Fun Fact: Pixels was a short, two minute film released in 2010 that briefly depicted a world overrun by an array of characters from old school arcade games. Not So Fun Fact: This short film would go on to be adapted into a feature length film of the same name five years later, starring none other than Adam Sandler. If that doesn't sound like a bad idea to you, that probably means you are one of the envious few who really enjoyed this shambling mess of a film.

Pixels is one of those movies that you'll go see because the ads looked cool, but you'll walk out only to realize that two precious hours of your short life have been sucked away from you, never to be seen again. While the special effects of Pixels are on point, the predictable (and occasionally nonsensical) plot, one dimensional characters, and shoddy script drag down the overall experience and prove that not every short film translates well into a full length one.


The premise of the story is intriguing, but never really capitalizes on any potential that it may hold. Footage of the 1982 Video Game World Championships was sent out into space on a Voyager-like probe and an advanced alien civilization took it as a declaration of war. That's all well and good, but for some reason that the writers never bother to explain, these aliens choose to attack and invade Earth by assuming the forms of the various video game characters.

The plot's passable if you don't think about it too much; but when you're watching Tetris blocks meticulously destroying a building by clearing out rows just like in the real game, one must wonder why an advanced civilization would resort to such inefficient and roundabout tactics to wage war. This is made all the more evident by the fact that each side has three "lives"; if the humans win, the invaders will leave, but if the aliens win, they'll destroy the Earth. If this alien civilization was actually at war, why would they deliberately pull punches to play games with the humans they hate? It doesn't add up, and while the plot is obviously just used as a vehicle to showcase various arcade games in real life, it would've been nice if there was a bit more depth to it.

Additionally, the characters are mostly bland and uninteresting, each one filling an archetype or cliché that'll just have you cringing with each line of cheesy dialogue. You have Sam Brenner (Adam Sandler), the unlikely hero who turns out to be the only one who can save the day; Violet Van Patten (Michelle Monaghan), the love interest who against all odds falls for Sam throughout the course of the movie; Ludlow Lamonsoff (Josh Gad), the socially inept conspiracy theorist and geek who acts as the comic relief; Eddie Plant (Peter Dinklage), the self righteous rival with a planet-sized ego; and Will Cooper (Kevin James), the bumbling idiot and best friend.

None of these characters grow in a meaningful or dynamic way and many elements of their personalities feel shoehorned in. For example, Will is the President of the United States (just because), but nowhere does he remotely demonstrate any sort of leadership qualities that would justify Americans voting him into office. While this is used as something of a running gag, it adds next to nothing to the story or the character and just feels like a gimmick. Additionally, the personalities of characters can be a bit heavy-handed and corny, such as how Eddie still has a mullet, uses '80s slang regularly, and remains obsessively fixated on his big "win" at the '82 World Championships. Simply put, it feels like the writers went out of their way to create the most unexceptional and cliché characters possible.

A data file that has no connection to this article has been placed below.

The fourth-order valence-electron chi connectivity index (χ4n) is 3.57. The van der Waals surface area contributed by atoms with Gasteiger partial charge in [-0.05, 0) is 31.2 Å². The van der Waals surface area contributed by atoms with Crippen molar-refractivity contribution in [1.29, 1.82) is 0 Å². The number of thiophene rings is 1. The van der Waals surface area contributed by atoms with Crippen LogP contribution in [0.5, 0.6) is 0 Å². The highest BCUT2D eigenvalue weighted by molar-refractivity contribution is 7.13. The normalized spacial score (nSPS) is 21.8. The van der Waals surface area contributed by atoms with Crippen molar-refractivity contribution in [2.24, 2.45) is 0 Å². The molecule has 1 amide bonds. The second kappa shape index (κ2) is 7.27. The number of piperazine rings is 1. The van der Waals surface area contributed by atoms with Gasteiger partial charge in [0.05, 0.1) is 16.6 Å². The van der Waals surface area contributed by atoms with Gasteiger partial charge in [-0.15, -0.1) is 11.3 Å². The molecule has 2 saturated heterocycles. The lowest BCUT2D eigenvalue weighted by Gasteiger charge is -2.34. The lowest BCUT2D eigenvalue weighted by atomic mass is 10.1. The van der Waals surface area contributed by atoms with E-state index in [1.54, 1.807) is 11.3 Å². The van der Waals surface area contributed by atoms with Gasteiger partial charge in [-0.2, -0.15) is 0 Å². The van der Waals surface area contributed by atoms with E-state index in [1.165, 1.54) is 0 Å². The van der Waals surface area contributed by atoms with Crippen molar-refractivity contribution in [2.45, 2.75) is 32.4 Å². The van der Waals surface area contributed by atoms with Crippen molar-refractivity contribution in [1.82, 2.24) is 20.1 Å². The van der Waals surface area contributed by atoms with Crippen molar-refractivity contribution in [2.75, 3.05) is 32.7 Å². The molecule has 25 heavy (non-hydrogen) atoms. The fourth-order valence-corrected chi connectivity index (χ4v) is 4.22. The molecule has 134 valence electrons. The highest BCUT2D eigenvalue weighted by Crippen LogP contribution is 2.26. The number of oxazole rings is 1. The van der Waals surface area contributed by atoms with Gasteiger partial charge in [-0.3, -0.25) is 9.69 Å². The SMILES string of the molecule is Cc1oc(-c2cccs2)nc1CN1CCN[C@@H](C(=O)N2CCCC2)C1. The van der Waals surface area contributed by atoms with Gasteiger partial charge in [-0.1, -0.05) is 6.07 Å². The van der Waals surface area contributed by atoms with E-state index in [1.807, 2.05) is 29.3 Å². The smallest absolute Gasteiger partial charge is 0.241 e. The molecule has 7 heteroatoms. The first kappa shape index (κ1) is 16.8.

Fortunately, the video game influences do manage to infuse a modicum of entertainment into this otherwise useless film. All of the video game characters are brightly coloured and well animated, and it's no stretch to say that they completely steal the show in every scene they appear in. It's just a shame that they aren't given much screen time, especially given that they're the main selling point of the whole thing. For example, the fight scene with Pac-Man on the streets of New York City is memorable and entertaining, but it's over just about as quickly as it starts and nothing interesting really happens for the next half hour.

Of course, how could we not mention the fight against Donkey Kong that has doubtless coaxed many curious Nintendo-loving individuals into paying money to see this film? Unfortunately, it isn't nearly as entertaining or exciting as it's built up to be and it only serves to further add to the ongoing problem of the video game characters not getting a fair amount of screen time. Donkey Kong's appearance properly pays homage to the classic look from his eponymous debut and the iconic "25m" stage is recreated well with girders, ladders, and hammers, but we're only given the barest glimpse of this interpretation of a piece of gaming history before it ends rather abruptly.


The idea behind Pixels is a genuinely good concept and it's something that - if nothing else - is a refreshing new idea among the slew of superhero movies and sequels that permeate Hollywood. The problem is that the execution completely misses the mark when the film focuses on the wrong things. Pixels could've been something really special if it focused less on stale jokes and a predictable plot and more on the fascinating real world interpretations of 8-bit video game characters. We'd suggest you pass this one up; it's not worth the time or money, and all but a very select few - hardcore Sandler fans, presumably - will likely leave disappointed.

Don't forget to check out our other Movie Reviews so far, to see how other gaming subjects have translated to the big — or small — screen.